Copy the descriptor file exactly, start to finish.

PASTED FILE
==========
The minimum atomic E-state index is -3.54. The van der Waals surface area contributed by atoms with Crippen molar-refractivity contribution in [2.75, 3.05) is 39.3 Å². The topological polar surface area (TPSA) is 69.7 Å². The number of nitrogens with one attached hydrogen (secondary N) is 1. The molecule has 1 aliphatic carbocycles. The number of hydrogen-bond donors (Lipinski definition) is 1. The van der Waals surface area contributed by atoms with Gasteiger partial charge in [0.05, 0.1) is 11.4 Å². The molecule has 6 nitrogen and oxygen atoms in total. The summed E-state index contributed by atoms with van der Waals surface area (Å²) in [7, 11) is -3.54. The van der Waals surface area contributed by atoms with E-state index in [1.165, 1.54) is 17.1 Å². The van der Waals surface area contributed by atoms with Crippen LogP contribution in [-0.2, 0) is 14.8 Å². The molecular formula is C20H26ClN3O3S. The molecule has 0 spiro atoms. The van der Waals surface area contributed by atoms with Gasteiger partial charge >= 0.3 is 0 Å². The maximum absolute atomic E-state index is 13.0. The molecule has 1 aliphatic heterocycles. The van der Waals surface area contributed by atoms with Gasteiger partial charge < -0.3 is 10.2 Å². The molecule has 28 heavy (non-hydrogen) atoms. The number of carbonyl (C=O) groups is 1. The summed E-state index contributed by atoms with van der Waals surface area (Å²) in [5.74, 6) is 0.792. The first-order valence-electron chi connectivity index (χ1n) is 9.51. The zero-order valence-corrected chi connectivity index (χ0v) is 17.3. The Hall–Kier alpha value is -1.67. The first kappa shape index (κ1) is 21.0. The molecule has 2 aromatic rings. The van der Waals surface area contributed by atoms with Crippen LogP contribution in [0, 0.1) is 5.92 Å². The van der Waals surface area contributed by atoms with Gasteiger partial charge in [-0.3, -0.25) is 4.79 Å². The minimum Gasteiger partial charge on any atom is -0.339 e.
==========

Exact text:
The minimum atomic E-state index is -3.54. The van der Waals surface area contributed by atoms with Crippen molar-refractivity contribution in [2.75, 3.05) is 39.3 Å². The topological polar surface area (TPSA) is 69.7 Å². The number of nitrogens with one attached hydrogen (secondary N) is 1. The molecule has 1 aliphatic carbocycles. The number of hydrogen-bond donors (Lipinski definition) is 1. The van der Waals surface area contributed by atoms with Gasteiger partial charge in [0.05, 0.1) is 11.4 Å². The molecule has 6 nitrogen and oxygen atoms in total. The summed E-state index contributed by atoms with van der Waals surface area (Å²) in [7, 11) is -3.54. The van der Waals surface area contributed by atoms with E-state index in [1.165, 1.54) is 17.1 Å². The van der Waals surface area contributed by atoms with Crippen LogP contribution in [-0.2, 0) is 14.8 Å². The molecular formula is C20H26ClN3O3S. The molecule has 0 spiro atoms. The van der Waals surface area contributed by atoms with Gasteiger partial charge >= 0.3 is 0 Å². The maximum absolute atomic E-state index is 13.0. The molecule has 1 aliphatic heterocycles. The van der Waals surface area contributed by atoms with Gasteiger partial charge < -0.3 is 10.2 Å². The molecule has 28 heavy (non-hydrogen) atoms. The number of carbonyl (C=O) groups is 1. The summed E-state index contributed by atoms with van der Waals surface area (Å²) in [5.74, 6) is 0.792. The first-order valence-electron chi connectivity index (χ1n) is 9.51. The zero-order valence-corrected chi connectivity index (χ0v) is 17.3. The Hall–Kier alpha value is -1.67. The first kappa shape index (κ1) is 21.0. The molecule has 2 aromatic rings. The van der Waals surface area contributed by atoms with Crippen LogP contribution in [0, 0.1) is 5.92 Å². The van der Waals surface area contributed by atoms with Gasteiger partial charge in [-0.3, -0.25) is 4.79 Å². The minimum Gasteiger partial charge on any atom is -0.339 e.